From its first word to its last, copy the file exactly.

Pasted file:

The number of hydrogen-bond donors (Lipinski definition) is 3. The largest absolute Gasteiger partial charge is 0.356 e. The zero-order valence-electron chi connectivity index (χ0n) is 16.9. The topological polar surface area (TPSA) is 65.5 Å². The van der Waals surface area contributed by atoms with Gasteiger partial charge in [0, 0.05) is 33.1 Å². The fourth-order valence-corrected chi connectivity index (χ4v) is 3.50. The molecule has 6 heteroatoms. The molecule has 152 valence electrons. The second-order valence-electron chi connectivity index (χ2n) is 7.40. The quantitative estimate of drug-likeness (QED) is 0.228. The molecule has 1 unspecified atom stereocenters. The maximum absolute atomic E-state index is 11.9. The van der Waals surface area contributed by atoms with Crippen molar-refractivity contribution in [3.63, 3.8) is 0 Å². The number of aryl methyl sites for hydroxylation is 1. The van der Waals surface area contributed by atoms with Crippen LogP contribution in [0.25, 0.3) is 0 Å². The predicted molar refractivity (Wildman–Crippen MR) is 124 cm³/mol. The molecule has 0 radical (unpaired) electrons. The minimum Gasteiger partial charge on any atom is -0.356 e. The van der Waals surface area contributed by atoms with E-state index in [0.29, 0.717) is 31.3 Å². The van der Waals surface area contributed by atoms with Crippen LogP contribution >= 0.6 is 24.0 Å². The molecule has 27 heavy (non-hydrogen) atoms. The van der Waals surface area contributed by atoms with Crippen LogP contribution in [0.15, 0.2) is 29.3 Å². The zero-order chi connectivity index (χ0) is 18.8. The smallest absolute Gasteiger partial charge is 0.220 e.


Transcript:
The number of hydrogen-bond donors (Lipinski definition) is 3. The largest absolute Gasteiger partial charge is 0.356 e. The zero-order valence-electron chi connectivity index (χ0n) is 16.9. The topological polar surface area (TPSA) is 65.5 Å². The van der Waals surface area contributed by atoms with Gasteiger partial charge in [0, 0.05) is 33.1 Å². The fourth-order valence-corrected chi connectivity index (χ4v) is 3.50. The molecule has 6 heteroatoms. The molecule has 152 valence electrons. The second-order valence-electron chi connectivity index (χ2n) is 7.40. The quantitative estimate of drug-likeness (QED) is 0.228. The molecule has 1 unspecified atom stereocenters. The maximum absolute atomic E-state index is 11.9. The van der Waals surface area contributed by atoms with Crippen molar-refractivity contribution in [3.63, 3.8) is 0 Å². The number of aryl methyl sites for hydroxylation is 1. The van der Waals surface area contributed by atoms with Crippen LogP contribution in [0.25, 0.3) is 0 Å². The predicted molar refractivity (Wildman–Crippen MR) is 124 cm³/mol. The molecule has 0 radical (unpaired) electrons. The minimum Gasteiger partial charge on any atom is -0.356 e. The van der Waals surface area contributed by atoms with E-state index in [0.29, 0.717) is 31.3 Å². The van der Waals surface area contributed by atoms with Crippen LogP contribution >= 0.6 is 24.0 Å². The molecule has 27 heavy (non-hydrogen) atoms. The van der Waals surface area contributed by atoms with Crippen LogP contribution in [0.15, 0.2) is 29.3 Å². The zero-order chi connectivity index (χ0) is 18.8. The smallest absolute Gasteiger partial charge is 0.220 e.